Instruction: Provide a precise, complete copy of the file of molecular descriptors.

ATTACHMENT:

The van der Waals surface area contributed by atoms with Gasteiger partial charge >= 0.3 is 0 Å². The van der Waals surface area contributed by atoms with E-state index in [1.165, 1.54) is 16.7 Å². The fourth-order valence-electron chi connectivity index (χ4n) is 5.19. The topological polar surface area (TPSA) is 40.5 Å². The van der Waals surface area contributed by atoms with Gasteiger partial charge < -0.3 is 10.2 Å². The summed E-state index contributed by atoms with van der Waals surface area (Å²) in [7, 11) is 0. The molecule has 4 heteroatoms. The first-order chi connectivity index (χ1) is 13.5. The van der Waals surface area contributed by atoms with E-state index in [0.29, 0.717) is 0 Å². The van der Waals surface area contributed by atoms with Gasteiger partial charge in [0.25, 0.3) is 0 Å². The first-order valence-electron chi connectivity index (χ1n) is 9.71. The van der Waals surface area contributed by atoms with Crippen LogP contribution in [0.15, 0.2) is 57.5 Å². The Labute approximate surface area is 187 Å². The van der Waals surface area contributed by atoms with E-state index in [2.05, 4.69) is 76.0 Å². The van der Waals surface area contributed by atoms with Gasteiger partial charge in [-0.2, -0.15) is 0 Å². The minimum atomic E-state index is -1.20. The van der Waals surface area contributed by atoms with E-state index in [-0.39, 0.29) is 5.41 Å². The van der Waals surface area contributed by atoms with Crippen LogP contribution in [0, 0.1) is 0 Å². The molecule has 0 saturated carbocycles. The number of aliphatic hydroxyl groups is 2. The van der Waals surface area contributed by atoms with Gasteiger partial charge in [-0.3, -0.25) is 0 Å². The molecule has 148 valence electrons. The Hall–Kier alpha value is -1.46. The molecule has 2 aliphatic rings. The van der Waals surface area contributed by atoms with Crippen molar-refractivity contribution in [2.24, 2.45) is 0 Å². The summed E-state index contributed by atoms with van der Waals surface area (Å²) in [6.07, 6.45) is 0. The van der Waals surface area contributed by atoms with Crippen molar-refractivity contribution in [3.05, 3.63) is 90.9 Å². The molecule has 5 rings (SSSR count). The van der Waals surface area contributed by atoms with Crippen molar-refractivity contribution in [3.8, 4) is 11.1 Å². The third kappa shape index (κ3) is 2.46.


The van der Waals surface area contributed by atoms with Gasteiger partial charge >= 0.3 is 0 Å². The van der Waals surface area contributed by atoms with E-state index in [1.165, 1.54) is 16.7 Å². The fourth-order valence-electron chi connectivity index (χ4n) is 5.19. The topological polar surface area (TPSA) is 40.5 Å². The van der Waals surface area contributed by atoms with Gasteiger partial charge < -0.3 is 10.2 Å². The summed E-state index contributed by atoms with van der Waals surface area (Å²) in [7, 11) is 0. The molecule has 4 heteroatoms. The first-order chi connectivity index (χ1) is 13.5. The van der Waals surface area contributed by atoms with E-state index in [0.29, 0.717) is 0 Å². The van der Waals surface area contributed by atoms with Gasteiger partial charge in [0.25, 0.3) is 0 Å². The first-order valence-electron chi connectivity index (χ1n) is 9.71. The van der Waals surface area contributed by atoms with Crippen LogP contribution in [0.15, 0.2) is 57.5 Å². The Labute approximate surface area is 187 Å². The van der Waals surface area contributed by atoms with E-state index in [2.05, 4.69) is 76.0 Å². The van der Waals surface area contributed by atoms with Gasteiger partial charge in [-0.2, -0.15) is 0 Å². The minimum atomic E-state index is -1.20. The van der Waals surface area contributed by atoms with E-state index in [-0.39, 0.29) is 5.41 Å². The van der Waals surface area contributed by atoms with Crippen LogP contribution in [0, 0.1) is 0 Å². The molecule has 0 saturated carbocycles. The number of aliphatic hydroxyl groups is 2. The van der Waals surface area contributed by atoms with Gasteiger partial charge in [-0.3, -0.25) is 0 Å². The molecule has 148 valence electrons. The Hall–Kier alpha value is -1.46. The molecule has 2 aliphatic rings. The van der Waals surface area contributed by atoms with Crippen molar-refractivity contribution in [2.24, 2.45) is 0 Å². The summed E-state index contributed by atoms with van der Waals surface area (Å²) in [6.07, 6.45) is 0. The van der Waals surface area contributed by atoms with Crippen molar-refractivity contribution in [3.05, 3.63) is 90.9 Å². The molecule has 5 rings (SSSR count). The van der Waals surface area contributed by atoms with Crippen molar-refractivity contribution in [3.8, 4) is 11.1 Å². The third kappa shape index (κ3) is 2.46.